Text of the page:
Canada’s Olympic Cycling Team – Behind the Scenes w. Dan Proulx


Canada is sending what is probably its strongest Olympic cycling team to London since the 1996 Games in Atlanta, when Canadian cyclists won five medals.  Pretty much every member of the Canadian cycling community knows about riders such as Catharine Pendrel, Tara Whitten, Zach Bell and Ryder Hesjedal, and the broader community are getting to know them also, through the increased media attention as the Games draw closer.

But Team Canada is not just athletes; it is made up of the support staff that work before, during and after each competition to make sure that the athletes can focus fully on their races, confident that everything is in place for what is likely the biggest races of their careers.

Over the past few months, we have interviewed some of the people who will also be at the Games, out of the limelight, making sure that everything possible is done to help those athletes shine.

Dan Proulx – National Mountain Bike Coach

Dan Proulx, based out of Victoria, BC, is Canada’s national mountain bike coach.  In addition to overseeing the High Performance program, he is involved in scouting for the next generation of Canadian riders who will perform on the world stage, and working with administrative staff to coordinate national team projects such as the world championships.  He also coaches some athletes himself, including current cross-country world champion and Olympic medal favourite Catharine Pendrel.


Catharine Pendrel gets an update from national coach Dan Proulx at Mont-Ste-Anne World Cup

This is Dan’s second Olympics; at the first – in Beijing – he had the position of Team Leader, where he was the manager for all cycling disciplines (Jacques Landry, High Performance Director, has that role in London).

By the time the Games start, most of Dan’s normal duties, such as working on selection criteria, helping to choose athletes for projects and overseeing training programs, are done – the athletes have been selected, they are (hopefully) in top form, and there is just a countdown to the racing.  So what does a national coach like Dan Proulx do at this point?  Especially since the mountain bike events are on the final two days of the Games.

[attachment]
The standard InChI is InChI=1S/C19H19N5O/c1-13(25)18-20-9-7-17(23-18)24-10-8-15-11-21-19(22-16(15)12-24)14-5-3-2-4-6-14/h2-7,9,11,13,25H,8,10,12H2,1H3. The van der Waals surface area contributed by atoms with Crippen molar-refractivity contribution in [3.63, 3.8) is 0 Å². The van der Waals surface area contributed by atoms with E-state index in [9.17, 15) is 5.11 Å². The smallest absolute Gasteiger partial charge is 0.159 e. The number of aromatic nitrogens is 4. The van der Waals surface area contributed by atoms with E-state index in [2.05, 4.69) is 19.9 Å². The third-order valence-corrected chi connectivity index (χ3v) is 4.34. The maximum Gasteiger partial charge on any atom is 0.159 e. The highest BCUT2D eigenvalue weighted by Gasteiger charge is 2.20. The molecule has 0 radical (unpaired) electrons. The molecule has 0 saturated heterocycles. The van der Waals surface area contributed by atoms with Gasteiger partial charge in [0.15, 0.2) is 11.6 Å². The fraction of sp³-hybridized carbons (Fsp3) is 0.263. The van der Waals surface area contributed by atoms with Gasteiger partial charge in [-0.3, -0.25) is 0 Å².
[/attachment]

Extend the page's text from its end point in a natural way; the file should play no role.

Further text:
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Plaxton, Batty, Pendrel, Kabush and Proulx

“Well, in addition to coaching Catharine and Max [Plaxton, one of Canada’s male mountain bike riders for London], I’ve got a management role for the program overall, which includes making all the final travel and program plans.  It’s sort of a funny question, because the role has been two years in the making.  Actually, if I was being truly honest, there isn’t much left to do between now and the Games, because it’s already done.”

“We’re in good shape.  We’ve had our individual meetings with the athletes and staff.  Done.  As I said, we’ve been working on this for two years, and we’ve had training camps with all the potential athletes, as many as ten athletes at a time, but they’ve all been involved in the process, so now we’re just having these short meetings, because everybody already knows what’s going on.  They know the whole plan in detail.”


Dan Proulx checking out the Olympic course in 2011

“So, basically, my job now is to implement the plan we’ve been creating over the last two years, so every athlete has the best staging possible, so that we can look at, in the best sense of the word, the best performance possible on the day.  So the CCA and my role is to make sure that the stage is set, so the athletes don’t even notice it, it’s in the background.  There’s no drama, they just focus on riding.”photo

So what are the sorts of things you have to do to set that stage?